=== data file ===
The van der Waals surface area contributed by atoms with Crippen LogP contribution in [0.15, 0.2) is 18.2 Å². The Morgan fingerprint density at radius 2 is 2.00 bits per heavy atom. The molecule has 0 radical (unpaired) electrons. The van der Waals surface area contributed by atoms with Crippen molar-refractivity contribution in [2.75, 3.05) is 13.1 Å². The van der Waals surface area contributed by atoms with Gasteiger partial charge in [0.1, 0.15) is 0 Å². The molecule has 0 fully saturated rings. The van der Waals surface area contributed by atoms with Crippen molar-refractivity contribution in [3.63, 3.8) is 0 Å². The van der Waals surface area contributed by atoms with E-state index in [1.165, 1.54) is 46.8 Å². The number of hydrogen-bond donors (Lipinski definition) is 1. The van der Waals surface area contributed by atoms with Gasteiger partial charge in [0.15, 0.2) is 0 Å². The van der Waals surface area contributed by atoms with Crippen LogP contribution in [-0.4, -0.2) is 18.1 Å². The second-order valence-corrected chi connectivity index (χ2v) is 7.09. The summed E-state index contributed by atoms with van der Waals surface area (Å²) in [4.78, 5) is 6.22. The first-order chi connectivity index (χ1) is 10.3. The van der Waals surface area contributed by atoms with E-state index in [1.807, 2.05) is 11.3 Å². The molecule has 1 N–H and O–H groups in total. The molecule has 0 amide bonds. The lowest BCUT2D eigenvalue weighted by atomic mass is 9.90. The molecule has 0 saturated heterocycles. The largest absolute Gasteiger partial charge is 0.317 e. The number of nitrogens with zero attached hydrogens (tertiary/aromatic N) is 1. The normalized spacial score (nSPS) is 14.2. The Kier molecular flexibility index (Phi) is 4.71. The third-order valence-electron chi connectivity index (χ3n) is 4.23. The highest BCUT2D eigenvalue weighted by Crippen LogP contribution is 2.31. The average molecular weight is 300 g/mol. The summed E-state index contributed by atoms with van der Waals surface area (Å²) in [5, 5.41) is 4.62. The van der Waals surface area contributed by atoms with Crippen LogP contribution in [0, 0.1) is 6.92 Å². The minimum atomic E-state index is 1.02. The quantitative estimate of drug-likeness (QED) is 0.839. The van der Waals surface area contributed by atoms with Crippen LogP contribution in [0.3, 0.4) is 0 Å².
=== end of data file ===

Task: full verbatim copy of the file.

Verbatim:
The van der Waals surface area contributed by atoms with Crippen LogP contribution in [0.15, 0.2) is 18.2 Å². The Morgan fingerprint density at radius 2 is 2.00 bits per heavy atom. The molecule has 0 radical (unpaired) electrons. The van der Waals surface area contributed by atoms with Crippen molar-refractivity contribution in [2.75, 3.05) is 13.1 Å². The van der Waals surface area contributed by atoms with Gasteiger partial charge in [0.1, 0.15) is 0 Å². The molecule has 0 fully saturated rings. The van der Waals surface area contributed by atoms with Crippen molar-refractivity contribution in [3.63, 3.8) is 0 Å². The van der Waals surface area contributed by atoms with E-state index in [1.165, 1.54) is 46.8 Å². The number of hydrogen-bond donors (Lipinski definition) is 1. The van der Waals surface area contributed by atoms with Gasteiger partial charge in [0.15, 0.2) is 0 Å². The van der Waals surface area contributed by atoms with Crippen LogP contribution in [-0.4, -0.2) is 18.1 Å². The second-order valence-corrected chi connectivity index (χ2v) is 7.09. The summed E-state index contributed by atoms with van der Waals surface area (Å²) in [4.78, 5) is 6.22. The first-order chi connectivity index (χ1) is 10.3. The van der Waals surface area contributed by atoms with E-state index in [1.807, 2.05) is 11.3 Å². The molecule has 1 N–H and O–H groups in total. The molecule has 0 amide bonds. The lowest BCUT2D eigenvalue weighted by atomic mass is 9.90. The molecule has 0 saturated heterocycles. The largest absolute Gasteiger partial charge is 0.317 e. The number of nitrogens with zero attached hydrogens (tertiary/aromatic N) is 1. The normalized spacial score (nSPS) is 14.2. The Kier molecular flexibility index (Phi) is 4.71. The third-order valence-electron chi connectivity index (χ3n) is 4.23. The highest BCUT2D eigenvalue weighted by Crippen LogP contribution is 2.31. The average molecular weight is 300 g/mol. The summed E-state index contributed by atoms with van der Waals surface area (Å²) in [5, 5.41) is 4.62. The van der Waals surface area contributed by atoms with Crippen LogP contribution in [0, 0.1) is 6.92 Å². The minimum atomic E-state index is 1.02. The quantitative estimate of drug-likeness (QED) is 0.839. The van der Waals surface area contributed by atoms with Crippen LogP contribution in [0.3, 0.4) is 0 Å².